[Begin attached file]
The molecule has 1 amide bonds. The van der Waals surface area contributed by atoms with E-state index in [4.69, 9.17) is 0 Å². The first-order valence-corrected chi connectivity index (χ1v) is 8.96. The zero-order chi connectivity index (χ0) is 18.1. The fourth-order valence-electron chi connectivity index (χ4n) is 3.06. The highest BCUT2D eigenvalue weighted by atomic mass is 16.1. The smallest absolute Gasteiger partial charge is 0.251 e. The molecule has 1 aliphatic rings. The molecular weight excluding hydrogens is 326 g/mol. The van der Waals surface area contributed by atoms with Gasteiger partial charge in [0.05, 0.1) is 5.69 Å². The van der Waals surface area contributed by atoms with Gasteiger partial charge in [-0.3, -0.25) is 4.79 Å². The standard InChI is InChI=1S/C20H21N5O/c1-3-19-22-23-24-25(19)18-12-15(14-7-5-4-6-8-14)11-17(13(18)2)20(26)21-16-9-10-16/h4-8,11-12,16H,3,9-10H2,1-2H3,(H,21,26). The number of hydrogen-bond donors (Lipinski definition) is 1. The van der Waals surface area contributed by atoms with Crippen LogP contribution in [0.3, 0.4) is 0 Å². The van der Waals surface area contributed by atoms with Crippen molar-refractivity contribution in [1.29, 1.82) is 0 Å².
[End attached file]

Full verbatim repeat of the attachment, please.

The molecule has 1 amide bonds. The van der Waals surface area contributed by atoms with E-state index in [4.69, 9.17) is 0 Å². The first-order valence-corrected chi connectivity index (χ1v) is 8.96. The zero-order chi connectivity index (χ0) is 18.1. The fourth-order valence-electron chi connectivity index (χ4n) is 3.06. The highest BCUT2D eigenvalue weighted by atomic mass is 16.1. The smallest absolute Gasteiger partial charge is 0.251 e. The molecule has 1 aliphatic rings. The molecular weight excluding hydrogens is 326 g/mol. The van der Waals surface area contributed by atoms with Gasteiger partial charge in [0.05, 0.1) is 5.69 Å². The van der Waals surface area contributed by atoms with Gasteiger partial charge in [-0.3, -0.25) is 4.79 Å². The standard InChI is InChI=1S/C20H21N5O/c1-3-19-22-23-24-25(19)18-12-15(14-7-5-4-6-8-14)11-17(13(18)2)20(26)21-16-9-10-16/h4-8,11-12,16H,3,9-10H2,1-2H3,(H,21,26). The number of hydrogen-bond donors (Lipinski definition) is 1. The van der Waals surface area contributed by atoms with Crippen LogP contribution in [0.3, 0.4) is 0 Å². The van der Waals surface area contributed by atoms with Crippen molar-refractivity contribution in [1.29, 1.82) is 0 Å².